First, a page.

SEND parents/carers want for their children the same that any other average parent want: they want their children to grow to be independent, to realise their potential. To help them to achieve this, SEND children will need support throughout their childhood. And this support is what we called “therapy”
What therapies the NHS currently provides to help SEND children?
Most SEND children need some type of therapy for many different reasons. They may help them to learn a practical skill to help them in their daily live or maybe they have to put in practice some therapeutically technique to help them to control anxiety. But for many of SEND children there are three therapies provided by the NHS that have been proved crucial in helping developing the necessary skills to help them to be independent when turning into adults: Occupational Therapy (OT), Speech and Language Therapy (SALT) and Physiotherapy (PT).
Occupational Therapy (OT)
Most of SEND children issues start from one the most basic and important biological system: the Central Nervous System (CNS). To explaining simply, this system helps to coordinate sensations and reactions in our bodies. The CNS controls how all your senses work (vision, smell, hearing, touch, taste) it also controls the vestibular system (sense of balance) and the proprioception system that controls our body awareness (how we feel our bodies and the space around them) and the way we move. So the CNS helps us to experience the world we live in, and it’s an important part of communication as it helps focusing and global development in general. And when a person’s Central Nervous System process things differently, then we will call this Sensory Processing Disorder (SPD)
Occupational therapy helps SEND children to deal with SPD through many different and practical ways. One of the aims of this therapy is to help children to improve and control their CNS more efficiently. Plus this therapy it’s usually the most fun to do! And one that parents can easily do at home (following the therapist instructions).
Pic 1: Sensory Circuit
This therapy mostly consists in a combined physical and mind exercises. For example, one of the most common OT “tool” is sensory motor circuit which is a circuit that can be made out of a combination of various things such as sensory stepping stones, tunnels, obstacles, trampolines, barrels and other gym and sensory items; but they also incorporate puzzles or tasks that the child has to do within the circuit (see pic.1). OT helps with balance, fine and gross motor skills. Plus they also highlight the importance of deep pressure massage and joint compressions to help with the child awareness and stress management (see pic.2)
Pic 2: Deep Pressure Massage with Gym Ball
Occupational therapy is so important because it helps children to be balanced and to coordinate body and mind (like hand-eye coordination but in a “mayor scale”)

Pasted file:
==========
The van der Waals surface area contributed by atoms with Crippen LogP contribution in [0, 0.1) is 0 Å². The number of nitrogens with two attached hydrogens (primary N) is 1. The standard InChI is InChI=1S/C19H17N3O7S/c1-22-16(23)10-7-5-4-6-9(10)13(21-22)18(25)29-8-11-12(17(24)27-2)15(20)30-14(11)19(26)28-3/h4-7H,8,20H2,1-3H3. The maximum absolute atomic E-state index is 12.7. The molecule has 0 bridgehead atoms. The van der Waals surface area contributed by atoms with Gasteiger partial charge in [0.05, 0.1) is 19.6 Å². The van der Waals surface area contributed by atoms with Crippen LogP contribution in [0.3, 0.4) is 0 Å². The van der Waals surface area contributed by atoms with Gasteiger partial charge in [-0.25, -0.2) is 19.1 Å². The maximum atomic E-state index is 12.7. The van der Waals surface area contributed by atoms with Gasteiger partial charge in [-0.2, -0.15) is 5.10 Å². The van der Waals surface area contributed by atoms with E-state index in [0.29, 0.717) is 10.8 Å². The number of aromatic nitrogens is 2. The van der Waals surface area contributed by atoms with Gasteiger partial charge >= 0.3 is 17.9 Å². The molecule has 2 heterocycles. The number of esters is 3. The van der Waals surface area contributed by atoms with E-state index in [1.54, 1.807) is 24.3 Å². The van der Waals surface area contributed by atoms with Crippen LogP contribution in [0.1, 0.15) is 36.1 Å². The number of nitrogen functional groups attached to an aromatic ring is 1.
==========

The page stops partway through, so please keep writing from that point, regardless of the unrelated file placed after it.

Speech and Language Therapy (SALT)
We take communication for granted not realising how important this is in our daily lives. The many SEND children have some short of communication problem. For some children it may be really hard for them to try to express themselves (they can’t use the words properly), other may have speech delay (where children may start to speak late), while others might not speak or see meaning in communication at all. Each SEND child is different and they face different challenges in their lives. Speech and Language therapy can help these children to have the basic right of being able to communicate and be heard.
Speech and language therapy greatly varies depending of the need of the person and it needs to be tailored, specifically for those that have more deeply challenged communication issues. SALT stimulates children to teach them how to focus and stay concentrate in a certain task, how to improve eye contact (necessary for imitation skills that lead to communication), and how to communicate meaningfully amongst many others. This intervention can take the form of a group of children with one or two therapists showing them toys that have been previously hidden in a box and play games incorporating strategies for the children to engage in cues, turn taking and expand their vocabulary. But for those more deeply challenged, it is necessary two people applying this therapy on one child to establish a meaningful therapy (at least in the first SALT early stages), as some children might need hand-over-hand guidance (also called “physical prompting”) to avoid confusion regarding what is the real purpose of the activity.
Speech and Language therapy also helps to apply different communication methods. It is generally believed that some SEND children are “visual thinkers” which means they can understand better visual concepts such as pictures and drawings than verbal communication. That is why SALT emphasises the use of Picture Exchange Communication or PECs (see top pic) and Makaton which is a type of basic sign language that supports verbal communication (pic.3)
Pic.3 Cbeebies’ Mister Tumble uses Makaton in his program “Something Special”
We would like to apologise as, unfortunately, we don’t have much data about Physiotherapy. We will be researching about PT, at the moment we are not sure about the services available for this therapy. We will be updating this article to include this third NHS provided therapy.